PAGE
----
Can I rebuild my shed as a workshop/office and stay exempt from planning?

Property Clinic: I also want to install a wood-burning stove and toilet in the shed

The actual exemption in respect of a shed is 25sq m. Photograph: iStock

The actual exemption in respect of a shed is 25sq m. Photograph: iStock

 

I have a block-built shed (approx 35sq m in size ) at the end of my garden. It is old and crumbling with a leaky roof and unfortunately beyond repair. I want to knock the shed and build a new one within the 40sq m exempted planning guidelines. This will give me a sound storage area, workshop and the added potential of a home office.

My questions are as follows:

1. I want to stay within the planning guidelines. Currently the shed takes the full width of the garden. I want to build an L-shaped structure, with an apex slated roof to 4m height. The side walls of the shed will be 2.5m. So overall the wall height of the new shed will range from 2.5m to 4m at its highest point – is this still within the exempted guidelines?

2. Can I put some small windows high up on the side wall of the shed? This wall would be about a foot away from the boundary to my neighbour’s back garden. If this is not possible, would it be possible to include windows if I built the shed about 60cm away from the boundary with my neighbours?

3. Does the 40sq m rule apply only to the internal measurements of the new build?

4. I want to use the shed year-round and install a wood-burning stove. Can I do this?

5. If I wanted to include a toilet within the shed, what costs are involved and, again, is this within exempted development?

Unfortunately, there is a significant flaw in your understanding of the planning exemption limits, which impacts the questions you raised. There is no exemption for a 40sq m shed, store or garage, and I can only guess that you are confusing this with the 40sq m exempted extension to a dwelling house, which is subject to very detailed restrictions.

The actual exemption in respect of a shed is 25sq m – considerably less than your existing shed at 35sq m. If you were to demolish your existing shed, then you could only build a smaller shed of 25sq m, unless you decide to go down the planning application route.

Turning to your queries, height restrictions allow for no more than 4m in the case of a pitched tiled or slated roof, and 3m in any other case. So the maximum height that you can go to is 4m at the apex. The exemptions are silent in respect of windows; however, I suspect that the exemptions which apply to extensions would apply, and that is that a window shall not be less than 1m from the boundary it faces. Accordingly, windows would not be permitted in the external walls if the shed is only a foot away from the boundary, or even if you were considering moving this out to 2ft/60cm.

The 40sq m rule which applies to an extension relates to the internal measurements of the property; however, in the case of a shed/store, the applicable area – ie 25sq m – must include the overall thickness of the walls. So assuming that the walls are, say, of standard 215mm concrete block construction, the surface area of the walls comes to a little over 5sq m and thus the actual internal floor area which is permissible is only in the order of 20sq m.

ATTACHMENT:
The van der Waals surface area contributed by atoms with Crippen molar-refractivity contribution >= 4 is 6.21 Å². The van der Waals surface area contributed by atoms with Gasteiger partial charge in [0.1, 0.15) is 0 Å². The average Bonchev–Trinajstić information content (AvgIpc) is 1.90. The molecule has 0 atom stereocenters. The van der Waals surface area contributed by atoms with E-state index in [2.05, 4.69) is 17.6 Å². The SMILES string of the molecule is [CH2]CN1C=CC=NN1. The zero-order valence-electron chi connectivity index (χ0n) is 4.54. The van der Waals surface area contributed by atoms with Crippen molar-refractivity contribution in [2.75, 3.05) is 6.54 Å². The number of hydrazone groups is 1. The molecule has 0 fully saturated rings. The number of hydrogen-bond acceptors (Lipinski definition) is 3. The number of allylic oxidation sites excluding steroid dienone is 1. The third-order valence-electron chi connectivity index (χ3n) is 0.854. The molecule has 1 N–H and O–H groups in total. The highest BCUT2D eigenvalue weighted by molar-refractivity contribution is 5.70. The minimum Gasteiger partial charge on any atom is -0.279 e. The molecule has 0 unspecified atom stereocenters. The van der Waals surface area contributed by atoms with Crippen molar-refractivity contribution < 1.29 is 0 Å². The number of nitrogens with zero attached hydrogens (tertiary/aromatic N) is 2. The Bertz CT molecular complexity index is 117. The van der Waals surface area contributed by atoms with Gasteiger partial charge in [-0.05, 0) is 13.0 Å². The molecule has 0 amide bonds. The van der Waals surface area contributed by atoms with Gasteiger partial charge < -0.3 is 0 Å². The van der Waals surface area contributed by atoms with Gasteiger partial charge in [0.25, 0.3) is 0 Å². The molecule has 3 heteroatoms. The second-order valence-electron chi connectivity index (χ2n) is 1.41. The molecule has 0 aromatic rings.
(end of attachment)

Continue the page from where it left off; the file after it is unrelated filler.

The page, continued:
Exemptions are silent on issues such as the installation of a wood-burning stove; however, they are very precise in stating that the structure shall not be used for human habitation and accordingly I would not advise the installation of a wood-burning stove in an exempted development. Furthermore, you could find yourself in a dispute with a neighbour for causing a nuisance in close proximity to the boundary.

As regards the installation of a toilet, again the exemptions are silent on this, but you might question the merits of incorporating a bathroom within an already very small structure. There are also a host of building regulation issues which would have to be complied with to include proper connections to the underground drainage network. Adequate venting to drains and indeed ventilation could be prohibitively costly.

You need to be cautious about getting caught up in the precise meaning of “exempted development” in isolation, as there are often many other factors that can have an impact on the situation. For example, if you are in an area of special or historic interest then the normal exemptions do not apply. Similarly, if you are in a development of small houses, the base planning may well already have specifically excluded the normal exemptions.

You should also consider the size of your own garden as there is an obligation to retain a minimum of 25sq m of open space within the garden and, furthermore, the 25sq m exempted development must take account of any other sheds/stores already on the site.

The purpose of the exemption is to permit the construction of certain features within the curtilage of a house of any objects, including a tent, awning, shade and greenhouse. This also includes a garage, store or shed. The idea is to avoid unnecessary expense in taking up local authority time with normal objects/stores, but is not intended to provide carte blanche exemption for more generous developments.

While this may not be what you want to hear, from the questions raised it strikes me that you will have no option but to seek planning permission if you wish to achieve your goal. Maybe consult your local building surveyor, who can help guide you through the process.

Val O’Brien is a chartered building surveyor and member of the Society of Chartered Surveyors Ireland, scsi.ie

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